Setting is not just about physical protection; it may have cultural or social dimension. Tools needto acknowledge both the tangible and intangible aspects of setting. They also need to reflect thecomplexity of ownership, legal structures, economic and social pressures that impinge on the

    physical and cultural settings of immoveable heritage assets.

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    Critical to the 1990s movement were the 1960s and 1970s scholarly writings of cultural

    geographers like David Lowenthal, Peirce Lewis, Donald Meining,4J.B. Jackson5with his

    inimitable essays on the everyday American scene, Dennis Cosgrove6in Britain, or Dennis

    Jeans7 in Australia. They built on the late nineteenth century German tradition of Otto

    Schltters Kulturlandschaft with landscape morphology seen as a cultural product and

    Franz Boas who championed the idea that different cultures adjusted to similar

    environments and taught the historicist mode of conceptualising environment.

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    They alsofollowed the tenets of the American geographer Carl Sauer who, in the 1920s, continued

    this discourse with the view that the cultural landscape is fashioned out of a nat ural

    landscape by a culture group.9An underlining message was and still is to use ones

    eyes and intellect out there, to read the landscape as a document of human history with its

    fascinating sense of time and layers replete with human values which inform the genius of

    the place.

    Equally important to the new sense of history and heritage values in the cultural landscape

    idea was the concept that we could be involved in place making. Visitors to cultural

    landscapes could be given a sense of participation through presentation of appropriate

    interpretative material. So in the 1990s the cultural landscape idea gathered momentum. Itpermeated cultural heritage management and planning thinking and practice.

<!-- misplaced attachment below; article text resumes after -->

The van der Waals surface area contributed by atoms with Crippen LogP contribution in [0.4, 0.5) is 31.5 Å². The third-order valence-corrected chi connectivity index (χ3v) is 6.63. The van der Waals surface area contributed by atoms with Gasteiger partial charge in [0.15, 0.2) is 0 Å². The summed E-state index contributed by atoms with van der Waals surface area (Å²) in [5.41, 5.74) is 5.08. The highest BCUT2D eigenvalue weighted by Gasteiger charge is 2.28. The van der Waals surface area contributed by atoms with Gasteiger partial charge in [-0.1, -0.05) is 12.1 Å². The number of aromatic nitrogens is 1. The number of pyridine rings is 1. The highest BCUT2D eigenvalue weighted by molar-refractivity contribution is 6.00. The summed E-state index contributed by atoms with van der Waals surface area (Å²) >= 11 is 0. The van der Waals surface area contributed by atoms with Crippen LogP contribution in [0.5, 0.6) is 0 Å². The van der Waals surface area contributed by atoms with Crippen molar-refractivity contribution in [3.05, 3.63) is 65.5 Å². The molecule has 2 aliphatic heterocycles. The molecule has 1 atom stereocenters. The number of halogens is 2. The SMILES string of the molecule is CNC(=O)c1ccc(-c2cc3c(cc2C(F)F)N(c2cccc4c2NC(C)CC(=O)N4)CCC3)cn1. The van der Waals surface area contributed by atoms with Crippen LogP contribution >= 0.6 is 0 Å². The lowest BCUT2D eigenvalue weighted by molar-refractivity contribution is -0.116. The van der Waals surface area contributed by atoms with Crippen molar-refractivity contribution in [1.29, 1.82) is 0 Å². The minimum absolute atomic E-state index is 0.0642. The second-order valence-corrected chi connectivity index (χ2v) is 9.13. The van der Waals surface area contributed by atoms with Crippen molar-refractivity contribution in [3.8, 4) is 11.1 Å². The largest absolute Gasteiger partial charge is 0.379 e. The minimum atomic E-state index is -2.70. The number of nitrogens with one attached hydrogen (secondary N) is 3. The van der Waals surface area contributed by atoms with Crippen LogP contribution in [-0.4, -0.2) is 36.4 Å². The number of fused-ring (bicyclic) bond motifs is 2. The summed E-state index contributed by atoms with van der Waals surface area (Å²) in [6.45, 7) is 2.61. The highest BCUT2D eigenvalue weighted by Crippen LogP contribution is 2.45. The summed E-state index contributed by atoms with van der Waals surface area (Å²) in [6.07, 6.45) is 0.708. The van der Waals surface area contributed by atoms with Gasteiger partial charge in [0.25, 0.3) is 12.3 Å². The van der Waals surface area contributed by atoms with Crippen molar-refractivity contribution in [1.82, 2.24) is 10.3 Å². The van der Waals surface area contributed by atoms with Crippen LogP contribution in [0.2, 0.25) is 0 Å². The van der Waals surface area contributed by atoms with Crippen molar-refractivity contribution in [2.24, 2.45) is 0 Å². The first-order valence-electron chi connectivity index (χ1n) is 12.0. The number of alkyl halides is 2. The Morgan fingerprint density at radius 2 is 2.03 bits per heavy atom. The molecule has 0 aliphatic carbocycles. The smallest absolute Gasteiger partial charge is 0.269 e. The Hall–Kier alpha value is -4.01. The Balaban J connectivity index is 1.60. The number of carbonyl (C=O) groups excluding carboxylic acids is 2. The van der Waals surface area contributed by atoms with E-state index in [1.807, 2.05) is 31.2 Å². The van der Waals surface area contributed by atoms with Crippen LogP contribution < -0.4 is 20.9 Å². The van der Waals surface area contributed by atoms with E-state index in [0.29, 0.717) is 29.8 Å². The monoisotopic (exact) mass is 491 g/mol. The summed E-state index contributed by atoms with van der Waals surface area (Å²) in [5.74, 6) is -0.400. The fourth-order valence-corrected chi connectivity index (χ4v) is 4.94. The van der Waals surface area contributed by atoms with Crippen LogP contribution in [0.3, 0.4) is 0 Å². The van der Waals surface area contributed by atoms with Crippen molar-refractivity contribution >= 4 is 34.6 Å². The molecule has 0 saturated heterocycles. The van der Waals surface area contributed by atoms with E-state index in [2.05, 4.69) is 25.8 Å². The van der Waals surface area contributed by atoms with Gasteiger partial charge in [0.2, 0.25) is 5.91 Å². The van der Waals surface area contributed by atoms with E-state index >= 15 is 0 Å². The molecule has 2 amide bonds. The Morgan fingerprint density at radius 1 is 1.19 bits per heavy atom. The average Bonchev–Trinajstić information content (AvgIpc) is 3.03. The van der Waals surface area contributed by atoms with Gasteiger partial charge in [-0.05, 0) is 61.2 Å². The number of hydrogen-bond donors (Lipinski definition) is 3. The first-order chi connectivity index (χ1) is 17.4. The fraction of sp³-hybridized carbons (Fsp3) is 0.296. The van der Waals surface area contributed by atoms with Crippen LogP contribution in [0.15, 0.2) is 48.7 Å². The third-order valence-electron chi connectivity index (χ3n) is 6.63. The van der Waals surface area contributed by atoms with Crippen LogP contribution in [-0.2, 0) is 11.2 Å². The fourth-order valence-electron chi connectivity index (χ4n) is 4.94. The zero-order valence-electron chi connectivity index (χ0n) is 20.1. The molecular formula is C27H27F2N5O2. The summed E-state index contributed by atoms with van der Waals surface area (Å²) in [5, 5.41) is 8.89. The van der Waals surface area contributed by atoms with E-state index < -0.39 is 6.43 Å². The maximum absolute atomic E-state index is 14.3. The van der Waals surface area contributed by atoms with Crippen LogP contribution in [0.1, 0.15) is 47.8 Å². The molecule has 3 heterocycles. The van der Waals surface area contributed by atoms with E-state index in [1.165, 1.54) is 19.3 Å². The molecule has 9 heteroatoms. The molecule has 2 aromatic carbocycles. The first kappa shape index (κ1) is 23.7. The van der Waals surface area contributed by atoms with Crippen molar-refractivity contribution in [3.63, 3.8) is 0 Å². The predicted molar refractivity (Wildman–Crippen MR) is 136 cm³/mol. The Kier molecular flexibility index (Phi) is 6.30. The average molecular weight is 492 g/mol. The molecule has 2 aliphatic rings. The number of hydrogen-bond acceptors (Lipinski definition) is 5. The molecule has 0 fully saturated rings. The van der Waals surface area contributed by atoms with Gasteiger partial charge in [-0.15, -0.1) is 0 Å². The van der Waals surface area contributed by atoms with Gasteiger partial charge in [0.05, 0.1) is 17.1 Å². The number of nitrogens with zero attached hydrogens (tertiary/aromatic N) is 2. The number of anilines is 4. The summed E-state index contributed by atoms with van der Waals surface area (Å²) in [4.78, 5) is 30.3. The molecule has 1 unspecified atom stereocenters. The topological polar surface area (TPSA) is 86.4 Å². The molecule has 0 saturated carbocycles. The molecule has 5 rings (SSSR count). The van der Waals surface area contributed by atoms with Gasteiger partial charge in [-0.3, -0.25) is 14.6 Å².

What i s a cultural landscape?

    As we have seen, the term cultural landscape comes from the German term

    Kulturlandschaft. The word landscape similarly has its origin in Anglo-German

    language dating back to 500AD in Europe. The wordlandscaefand the notion it implied

    were taken to Britain by Anglo-Saxon settlers. It meant a clearing in the forest with animals,huts, fields, fences. It was essentially a peasant landscape carved out of the original forest or

    weald, ie out of the wilderness. So landscape from its beginnings has meant a man-made

    artefact. In the nineteenth century landscape became imbued with nationalisticallyreligious and then scientific associations in Europe and North America linked to the concept

    of wilderness or wild nature: something apart from people as with the Transcendentalist

    movement in North America. The ultimate wilderness experience was one of solitude:

    people and their trappings spoiled landscape in this image. We saw the zenith of this

    ideology in the 1980s and 1990s where nature and culture were regarded by some natural

    heritage lobbyists in the Western tradition as antithetical. At the extreme, people were not